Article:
About the BookBook: Steal Fire from the Gods Author: Clint Hall Genre: Science Fiction Release Date: November 7, 2023 The Human Alliance knew the war was over when the machines started using magic to cast fire, shake the ground, conjure storms, and part the seas. We fought back anyway. 22-year-old soldier Gunnar Graves lost his faith and his family when a platoon of AI-driven war machines—led by an android fire mage— destroyed his unit. Forced to live in a machine-controlled village and hiding a dark secret, he spends his days trying to learn elemental power so he can take his revenge. After years of failure, his ability ignites when he least expects it. On the run and hunted by the war machines, Gunnar discovers that an ancient, life-based strength has awakened to help humanity fight back. Joined by the other life mages, Gunnar is thrust into a mad world of android overlords, cyborg clans, and evil forces bent on his destruction. To protect his newfound family, Gunnar must discover the truth behind a power he doesn’t understand and wage a war he doesn’t believe they can win.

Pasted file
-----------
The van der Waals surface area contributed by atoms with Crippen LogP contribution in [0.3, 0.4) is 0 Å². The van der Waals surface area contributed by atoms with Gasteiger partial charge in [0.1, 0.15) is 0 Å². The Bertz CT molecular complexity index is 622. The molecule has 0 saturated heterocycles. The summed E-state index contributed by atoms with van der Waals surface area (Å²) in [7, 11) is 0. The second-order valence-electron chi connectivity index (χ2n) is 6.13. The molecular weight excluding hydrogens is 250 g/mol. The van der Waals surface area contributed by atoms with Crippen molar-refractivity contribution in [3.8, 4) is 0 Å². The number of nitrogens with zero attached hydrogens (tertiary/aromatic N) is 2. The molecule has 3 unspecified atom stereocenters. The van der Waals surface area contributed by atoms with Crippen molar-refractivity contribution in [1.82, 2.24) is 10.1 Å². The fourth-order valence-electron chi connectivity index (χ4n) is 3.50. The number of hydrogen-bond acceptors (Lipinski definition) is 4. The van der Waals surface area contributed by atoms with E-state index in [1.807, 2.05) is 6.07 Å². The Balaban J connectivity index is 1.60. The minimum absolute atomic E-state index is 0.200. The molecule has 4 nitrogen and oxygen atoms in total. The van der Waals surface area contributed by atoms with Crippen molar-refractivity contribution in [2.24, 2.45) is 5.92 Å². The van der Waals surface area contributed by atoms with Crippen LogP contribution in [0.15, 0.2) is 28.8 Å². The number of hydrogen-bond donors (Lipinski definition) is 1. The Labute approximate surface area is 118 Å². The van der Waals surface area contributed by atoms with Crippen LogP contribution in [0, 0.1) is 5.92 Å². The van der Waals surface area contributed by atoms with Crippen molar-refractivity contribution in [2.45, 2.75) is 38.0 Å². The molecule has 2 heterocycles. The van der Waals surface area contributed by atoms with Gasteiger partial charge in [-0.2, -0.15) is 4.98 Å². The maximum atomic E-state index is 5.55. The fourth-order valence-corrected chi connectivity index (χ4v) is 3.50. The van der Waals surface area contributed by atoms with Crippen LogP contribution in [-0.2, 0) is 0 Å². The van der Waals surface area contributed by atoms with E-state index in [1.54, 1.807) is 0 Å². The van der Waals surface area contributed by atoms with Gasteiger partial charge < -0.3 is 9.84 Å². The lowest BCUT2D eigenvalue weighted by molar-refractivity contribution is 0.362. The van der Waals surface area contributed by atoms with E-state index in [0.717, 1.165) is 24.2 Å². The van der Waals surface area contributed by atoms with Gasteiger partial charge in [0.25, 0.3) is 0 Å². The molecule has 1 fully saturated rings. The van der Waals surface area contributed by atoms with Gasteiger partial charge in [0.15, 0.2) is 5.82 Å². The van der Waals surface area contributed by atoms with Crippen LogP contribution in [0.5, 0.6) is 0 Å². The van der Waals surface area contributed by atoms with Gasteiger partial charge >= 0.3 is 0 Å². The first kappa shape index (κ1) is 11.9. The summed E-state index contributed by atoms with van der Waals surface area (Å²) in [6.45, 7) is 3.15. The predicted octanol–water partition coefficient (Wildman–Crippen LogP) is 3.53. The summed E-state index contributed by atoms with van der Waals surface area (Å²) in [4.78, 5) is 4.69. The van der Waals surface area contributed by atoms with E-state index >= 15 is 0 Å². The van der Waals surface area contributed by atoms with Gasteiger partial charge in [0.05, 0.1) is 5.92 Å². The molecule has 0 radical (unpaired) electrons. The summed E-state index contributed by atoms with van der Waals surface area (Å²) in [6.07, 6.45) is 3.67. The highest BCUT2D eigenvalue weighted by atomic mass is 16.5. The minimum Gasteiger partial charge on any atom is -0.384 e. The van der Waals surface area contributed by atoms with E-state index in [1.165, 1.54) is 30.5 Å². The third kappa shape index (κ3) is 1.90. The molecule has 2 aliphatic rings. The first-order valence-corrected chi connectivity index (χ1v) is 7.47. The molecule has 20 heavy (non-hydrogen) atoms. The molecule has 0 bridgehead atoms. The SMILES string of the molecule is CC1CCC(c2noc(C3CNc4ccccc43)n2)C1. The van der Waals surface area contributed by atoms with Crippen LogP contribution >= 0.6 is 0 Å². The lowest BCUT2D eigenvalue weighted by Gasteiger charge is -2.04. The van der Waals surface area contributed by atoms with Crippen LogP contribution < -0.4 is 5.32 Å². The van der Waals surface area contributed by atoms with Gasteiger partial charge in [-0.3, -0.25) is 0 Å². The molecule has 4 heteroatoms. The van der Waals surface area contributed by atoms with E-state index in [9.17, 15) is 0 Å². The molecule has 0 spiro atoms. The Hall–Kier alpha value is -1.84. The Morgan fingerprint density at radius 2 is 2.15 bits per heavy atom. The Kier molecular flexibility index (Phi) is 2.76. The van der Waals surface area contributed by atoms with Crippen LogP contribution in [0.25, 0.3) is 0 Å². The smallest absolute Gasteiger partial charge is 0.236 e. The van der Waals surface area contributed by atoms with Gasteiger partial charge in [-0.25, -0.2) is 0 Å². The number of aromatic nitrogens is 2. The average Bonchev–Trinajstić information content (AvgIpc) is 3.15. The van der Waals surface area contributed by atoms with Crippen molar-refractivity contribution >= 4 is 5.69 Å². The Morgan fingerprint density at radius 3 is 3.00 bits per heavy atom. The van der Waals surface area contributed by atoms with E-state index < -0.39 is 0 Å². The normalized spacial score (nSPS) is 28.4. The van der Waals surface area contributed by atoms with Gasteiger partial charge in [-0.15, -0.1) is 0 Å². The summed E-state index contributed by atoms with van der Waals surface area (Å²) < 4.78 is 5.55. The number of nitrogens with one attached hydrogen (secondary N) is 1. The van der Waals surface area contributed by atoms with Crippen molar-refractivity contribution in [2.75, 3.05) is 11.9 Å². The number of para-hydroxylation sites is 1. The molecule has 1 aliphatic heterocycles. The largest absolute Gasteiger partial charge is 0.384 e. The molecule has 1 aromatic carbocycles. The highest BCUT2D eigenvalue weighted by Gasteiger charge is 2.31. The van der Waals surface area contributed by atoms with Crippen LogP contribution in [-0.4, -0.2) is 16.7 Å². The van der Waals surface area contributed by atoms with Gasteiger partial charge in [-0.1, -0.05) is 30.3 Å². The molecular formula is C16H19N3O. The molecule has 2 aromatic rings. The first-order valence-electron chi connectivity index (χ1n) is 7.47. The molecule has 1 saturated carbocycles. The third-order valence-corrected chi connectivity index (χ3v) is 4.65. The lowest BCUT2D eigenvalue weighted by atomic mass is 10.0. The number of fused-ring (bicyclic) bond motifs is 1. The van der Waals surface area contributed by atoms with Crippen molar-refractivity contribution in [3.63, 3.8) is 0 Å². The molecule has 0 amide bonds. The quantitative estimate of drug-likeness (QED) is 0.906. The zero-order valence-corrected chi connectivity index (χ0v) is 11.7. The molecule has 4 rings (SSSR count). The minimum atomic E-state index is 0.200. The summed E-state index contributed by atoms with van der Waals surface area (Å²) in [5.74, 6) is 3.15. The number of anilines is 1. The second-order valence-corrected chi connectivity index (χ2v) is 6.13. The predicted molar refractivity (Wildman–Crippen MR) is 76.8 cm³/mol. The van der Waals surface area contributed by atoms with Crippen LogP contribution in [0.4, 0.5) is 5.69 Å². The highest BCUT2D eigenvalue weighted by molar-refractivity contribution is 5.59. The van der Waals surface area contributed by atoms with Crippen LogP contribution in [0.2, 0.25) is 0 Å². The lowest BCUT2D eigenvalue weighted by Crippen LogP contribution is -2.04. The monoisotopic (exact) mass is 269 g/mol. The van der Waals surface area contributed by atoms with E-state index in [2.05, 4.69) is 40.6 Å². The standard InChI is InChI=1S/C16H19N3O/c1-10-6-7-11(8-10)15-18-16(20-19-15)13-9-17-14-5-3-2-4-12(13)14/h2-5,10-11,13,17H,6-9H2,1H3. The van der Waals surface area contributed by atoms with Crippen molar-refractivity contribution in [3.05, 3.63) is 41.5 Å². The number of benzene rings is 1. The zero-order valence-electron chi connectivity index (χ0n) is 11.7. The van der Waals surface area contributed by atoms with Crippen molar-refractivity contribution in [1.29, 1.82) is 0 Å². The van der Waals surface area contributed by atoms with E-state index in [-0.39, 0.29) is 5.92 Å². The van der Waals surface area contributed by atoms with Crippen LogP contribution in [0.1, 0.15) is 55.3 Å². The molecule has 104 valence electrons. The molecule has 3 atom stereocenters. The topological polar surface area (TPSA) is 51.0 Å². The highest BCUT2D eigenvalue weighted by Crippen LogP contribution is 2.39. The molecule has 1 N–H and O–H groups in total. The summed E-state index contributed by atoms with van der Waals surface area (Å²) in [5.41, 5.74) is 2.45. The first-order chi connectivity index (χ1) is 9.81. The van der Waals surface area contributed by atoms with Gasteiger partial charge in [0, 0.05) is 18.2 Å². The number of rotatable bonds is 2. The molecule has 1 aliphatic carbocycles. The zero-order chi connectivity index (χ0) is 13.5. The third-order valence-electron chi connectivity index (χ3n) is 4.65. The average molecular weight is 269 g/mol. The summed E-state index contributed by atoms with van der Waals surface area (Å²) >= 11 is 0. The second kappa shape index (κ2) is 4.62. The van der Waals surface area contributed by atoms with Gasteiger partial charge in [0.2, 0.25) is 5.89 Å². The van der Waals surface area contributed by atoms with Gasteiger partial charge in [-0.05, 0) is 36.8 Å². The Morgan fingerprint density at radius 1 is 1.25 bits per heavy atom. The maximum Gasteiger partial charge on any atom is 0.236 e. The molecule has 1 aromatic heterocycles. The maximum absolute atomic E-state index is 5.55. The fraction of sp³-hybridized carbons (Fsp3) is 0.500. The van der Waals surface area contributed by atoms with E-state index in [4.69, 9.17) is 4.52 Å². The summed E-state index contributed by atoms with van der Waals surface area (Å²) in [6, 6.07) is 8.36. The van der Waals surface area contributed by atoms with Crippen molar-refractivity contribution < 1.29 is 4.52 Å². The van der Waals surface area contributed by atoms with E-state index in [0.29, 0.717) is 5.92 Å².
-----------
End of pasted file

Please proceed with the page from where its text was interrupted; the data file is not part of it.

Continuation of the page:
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About the AuthorClint Hall is a storyteller, speaker, and podcast host. He has been writing stories since middle school, where he spent most of his time in class creating comic books. (Fortunately, his teacher not only allowed it; she bought every issue.) Known for instilling a sense of hope, wonder, and adventure, Clint’s work has been published across multiple anthologies and magazines. Find him at ClintHall.com or “The Experience: Conversations with Creatives” podcast, available on all major platforms.